Apple announced its Self Service Repair program this week and, of course, Dave and I have different views on the topic. We talk about the pros and cons of the program and who will benefit. We also talk about a feature in Google Maps called “busyness,” and some the TV shows we’re currently watching.
Starting with watchOS 8, Apple introduced a new accessibility feature called Assistive Touch. The cool thing about this feature is that it allows you to control the watch via gestures and your arm movements. Meaning, now you don’t even need to touch the Apple Watch screen to use it.
Using on-device machine learning, the feature makes use of the watch’s accelerometer, gyroscope, and optical heart rate sensor to read how your muscles and tendons move. The result is that the watch can tell when you’re pinching your fingers or clenching your fists. You can also enable a motion-based cursor that works like a mini-mouse when you tilt your arm.
Great post, love the animated GIFs that show various gestures at work.
This appears to be a cause for celebration in right-to-repair circles, but I don’t see it as a big deal at all. Almost no one wants to repair their own cracked iPhone display or broken MacBook keyboard; even fewer people are actually competent enough to do so.
Not sure how big the audience for right-to-repair is, but I do count myself in its number. And if it was easier to do, I suspect that number would be much larger. Imagine if repairing a cracked display was a simple, five minute operation. Wouldn’t you rather order the new display and make the swap yourself?
It used to be relatively easy to customize and repair your gear. As parts have given way to part assemblies (glued/soldered assemblies that become a single replaceable requirement, even if a single part fails) and the quest for smaller makes devices harder to open, harder to take apart, the ability to repair your own gear has become harder, almost impossible.
So those small numbers John points out are real. But should this be the way it is? Again, wouldn’t you love the ability to swap out a display as easily as you used to be able to swap out RAM on your old Macs?
More from Gruber:
Nothing announced today changes the fact that Apple still requires Apple genuine parts for all authorized repairs, no matter who does the repairing.
Today’s announcement, to my eyes, is about nothing more than reducing regulatory pressure from legislators who’ve fallen for the false notion that Apple’s repair policies, to date, have been driven by profit motive — that Apple profits greatly from authorized repairs, and/or that their policies are driven by a strategy of planned obsolescence, to get people to buy new products rather than repair broken old ones.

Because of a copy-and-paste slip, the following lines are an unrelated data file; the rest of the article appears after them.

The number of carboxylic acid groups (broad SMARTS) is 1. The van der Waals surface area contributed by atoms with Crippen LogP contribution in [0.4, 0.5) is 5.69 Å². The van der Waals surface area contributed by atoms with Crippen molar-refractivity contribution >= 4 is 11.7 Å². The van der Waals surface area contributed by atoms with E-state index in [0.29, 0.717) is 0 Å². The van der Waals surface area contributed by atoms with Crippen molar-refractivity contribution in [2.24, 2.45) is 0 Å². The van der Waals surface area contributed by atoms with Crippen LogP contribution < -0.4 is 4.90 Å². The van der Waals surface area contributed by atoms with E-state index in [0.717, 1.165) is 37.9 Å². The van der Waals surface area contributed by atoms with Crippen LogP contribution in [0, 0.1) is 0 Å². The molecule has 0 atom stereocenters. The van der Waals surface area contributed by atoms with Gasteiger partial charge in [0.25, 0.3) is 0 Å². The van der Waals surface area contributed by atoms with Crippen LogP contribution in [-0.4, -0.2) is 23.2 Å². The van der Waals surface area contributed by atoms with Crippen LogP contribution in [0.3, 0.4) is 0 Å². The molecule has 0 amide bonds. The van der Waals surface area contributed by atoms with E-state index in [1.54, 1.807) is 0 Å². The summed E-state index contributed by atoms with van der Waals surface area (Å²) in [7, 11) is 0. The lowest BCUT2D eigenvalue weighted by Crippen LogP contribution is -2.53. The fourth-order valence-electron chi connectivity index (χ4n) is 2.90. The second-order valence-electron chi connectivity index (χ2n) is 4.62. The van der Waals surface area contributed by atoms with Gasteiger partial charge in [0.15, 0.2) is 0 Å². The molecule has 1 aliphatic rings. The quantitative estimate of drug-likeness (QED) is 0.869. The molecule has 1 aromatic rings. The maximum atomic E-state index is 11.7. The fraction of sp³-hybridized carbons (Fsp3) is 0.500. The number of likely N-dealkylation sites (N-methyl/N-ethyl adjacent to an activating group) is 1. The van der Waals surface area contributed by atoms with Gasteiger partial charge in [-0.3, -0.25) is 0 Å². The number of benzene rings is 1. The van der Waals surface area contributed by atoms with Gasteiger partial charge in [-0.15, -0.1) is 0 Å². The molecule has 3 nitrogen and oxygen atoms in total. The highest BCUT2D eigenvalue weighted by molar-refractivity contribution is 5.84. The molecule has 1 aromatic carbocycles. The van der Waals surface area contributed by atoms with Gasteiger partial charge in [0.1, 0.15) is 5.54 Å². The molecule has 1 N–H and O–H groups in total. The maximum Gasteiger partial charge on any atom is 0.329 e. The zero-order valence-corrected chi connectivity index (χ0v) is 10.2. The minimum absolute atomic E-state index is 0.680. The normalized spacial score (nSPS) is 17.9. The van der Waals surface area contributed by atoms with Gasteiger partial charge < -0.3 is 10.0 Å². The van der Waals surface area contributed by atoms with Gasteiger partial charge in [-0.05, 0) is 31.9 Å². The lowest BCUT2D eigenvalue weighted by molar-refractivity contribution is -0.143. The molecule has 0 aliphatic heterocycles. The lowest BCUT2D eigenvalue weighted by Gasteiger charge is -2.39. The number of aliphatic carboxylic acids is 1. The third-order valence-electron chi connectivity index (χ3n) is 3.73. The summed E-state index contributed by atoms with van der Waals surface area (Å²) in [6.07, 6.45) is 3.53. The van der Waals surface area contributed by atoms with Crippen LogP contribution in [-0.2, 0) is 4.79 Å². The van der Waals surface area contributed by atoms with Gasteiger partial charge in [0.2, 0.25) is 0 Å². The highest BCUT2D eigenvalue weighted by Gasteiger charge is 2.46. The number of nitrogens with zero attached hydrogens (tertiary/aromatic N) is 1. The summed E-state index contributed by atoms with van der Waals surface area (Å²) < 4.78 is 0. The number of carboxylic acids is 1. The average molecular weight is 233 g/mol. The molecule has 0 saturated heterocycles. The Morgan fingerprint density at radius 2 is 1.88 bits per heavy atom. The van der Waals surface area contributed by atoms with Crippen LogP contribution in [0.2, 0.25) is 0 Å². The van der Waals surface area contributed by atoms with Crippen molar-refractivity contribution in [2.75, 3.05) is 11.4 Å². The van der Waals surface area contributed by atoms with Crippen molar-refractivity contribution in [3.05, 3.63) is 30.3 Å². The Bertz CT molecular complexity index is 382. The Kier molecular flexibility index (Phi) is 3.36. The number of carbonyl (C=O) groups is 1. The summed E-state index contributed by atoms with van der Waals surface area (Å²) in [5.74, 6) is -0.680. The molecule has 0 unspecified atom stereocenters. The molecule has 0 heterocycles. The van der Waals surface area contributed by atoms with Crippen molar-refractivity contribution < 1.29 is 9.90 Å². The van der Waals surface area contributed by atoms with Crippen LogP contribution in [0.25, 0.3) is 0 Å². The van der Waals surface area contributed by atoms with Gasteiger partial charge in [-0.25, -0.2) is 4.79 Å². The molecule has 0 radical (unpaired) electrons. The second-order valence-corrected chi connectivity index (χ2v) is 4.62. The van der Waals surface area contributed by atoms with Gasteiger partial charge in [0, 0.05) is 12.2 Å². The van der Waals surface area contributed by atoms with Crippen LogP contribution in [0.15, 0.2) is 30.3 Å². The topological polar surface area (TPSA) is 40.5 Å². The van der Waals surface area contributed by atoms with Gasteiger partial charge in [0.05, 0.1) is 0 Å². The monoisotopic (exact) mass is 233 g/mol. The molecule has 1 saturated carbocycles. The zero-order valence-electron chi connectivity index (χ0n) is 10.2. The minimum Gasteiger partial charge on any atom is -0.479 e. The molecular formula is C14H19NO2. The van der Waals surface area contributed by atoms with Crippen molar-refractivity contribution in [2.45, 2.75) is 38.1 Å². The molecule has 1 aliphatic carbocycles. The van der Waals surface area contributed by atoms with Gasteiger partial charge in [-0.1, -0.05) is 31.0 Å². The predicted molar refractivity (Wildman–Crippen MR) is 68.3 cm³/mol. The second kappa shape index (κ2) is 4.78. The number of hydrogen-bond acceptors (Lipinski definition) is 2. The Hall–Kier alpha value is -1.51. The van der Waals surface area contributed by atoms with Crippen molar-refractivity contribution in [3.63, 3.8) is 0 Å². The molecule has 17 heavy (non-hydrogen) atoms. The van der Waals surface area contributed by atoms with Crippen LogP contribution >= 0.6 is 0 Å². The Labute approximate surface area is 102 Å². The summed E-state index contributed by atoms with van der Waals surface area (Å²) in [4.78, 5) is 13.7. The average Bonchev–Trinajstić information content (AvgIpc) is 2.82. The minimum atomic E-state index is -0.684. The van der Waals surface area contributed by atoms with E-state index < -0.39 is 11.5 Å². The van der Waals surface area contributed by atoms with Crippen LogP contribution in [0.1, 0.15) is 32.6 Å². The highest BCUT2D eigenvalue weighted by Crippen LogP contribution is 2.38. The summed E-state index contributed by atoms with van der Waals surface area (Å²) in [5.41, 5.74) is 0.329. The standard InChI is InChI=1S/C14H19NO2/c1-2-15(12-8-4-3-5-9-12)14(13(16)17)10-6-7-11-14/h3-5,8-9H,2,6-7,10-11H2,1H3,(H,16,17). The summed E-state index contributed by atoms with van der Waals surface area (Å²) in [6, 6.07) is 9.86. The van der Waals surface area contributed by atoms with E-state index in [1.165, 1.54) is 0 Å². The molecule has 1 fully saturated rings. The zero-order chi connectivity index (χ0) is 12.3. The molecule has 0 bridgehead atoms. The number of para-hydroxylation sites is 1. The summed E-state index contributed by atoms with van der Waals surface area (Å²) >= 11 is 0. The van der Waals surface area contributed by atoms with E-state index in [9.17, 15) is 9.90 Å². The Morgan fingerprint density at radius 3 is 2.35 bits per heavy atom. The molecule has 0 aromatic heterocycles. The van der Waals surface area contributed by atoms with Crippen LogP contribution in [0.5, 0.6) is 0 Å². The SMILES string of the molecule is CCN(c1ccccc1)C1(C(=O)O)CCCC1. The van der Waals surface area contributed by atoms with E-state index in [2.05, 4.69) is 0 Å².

Going into an Apple Store with a problem has never felt like a money grab scheme to me. I’ve always felt like the support staff wants me to leave satisfied. If they can find a way to get me a fix without spending money, they’ll do so. But when there’s no way but to replace a parts assembly for $900 on an out-of-AppleCare device, that’s what they do.
Don’t get me wrong: this program is nice, and perhaps a bit surprising given Apple’s public stance on the issue in recent years. We’re better off with this Self Service Repair program in place than we were without it. (Making service manuals available might actually help extend the lifetime of older devices for which Apple no longer sells parts.) But to me it clearly seems to be a small deal, not a “big deal”, as Chen claims.
I agree. It’s a big deal for folks who want to do their own repairs, but for the vast majority, it doesn’t change a thing.
Questions: Will Apple expand the parts they offer for Self Repair beyond those offered in their existing Independent Repair Provider program. For example, will we be able to repair, say, charging ports? Might we be able to buy parts for our devices and bring the part and device to an independent repair shop (perhaps bringing the shop a part they cannot get from Apple)?
If you follow the Right to Repair movement, you are certainly familiar with Louis Rossman. He’s made passing Right to Repair legislation his life’s work.
As you are no doubt aware, yesterday Apple announced their Self Service Repair program. Louis Rossman’s take on the program, laced with a healthy dose of skepticism, is embedded below.
In a nutshell, Louis lays out his issues with Apple’s existing Independent Repair Provider program, and expresses concern that this new Self Service Repair program will suffer from those same issues. If you care about Right to Repair, take the time to watch the video. Louis does make his case about the IRP program pretty clearly.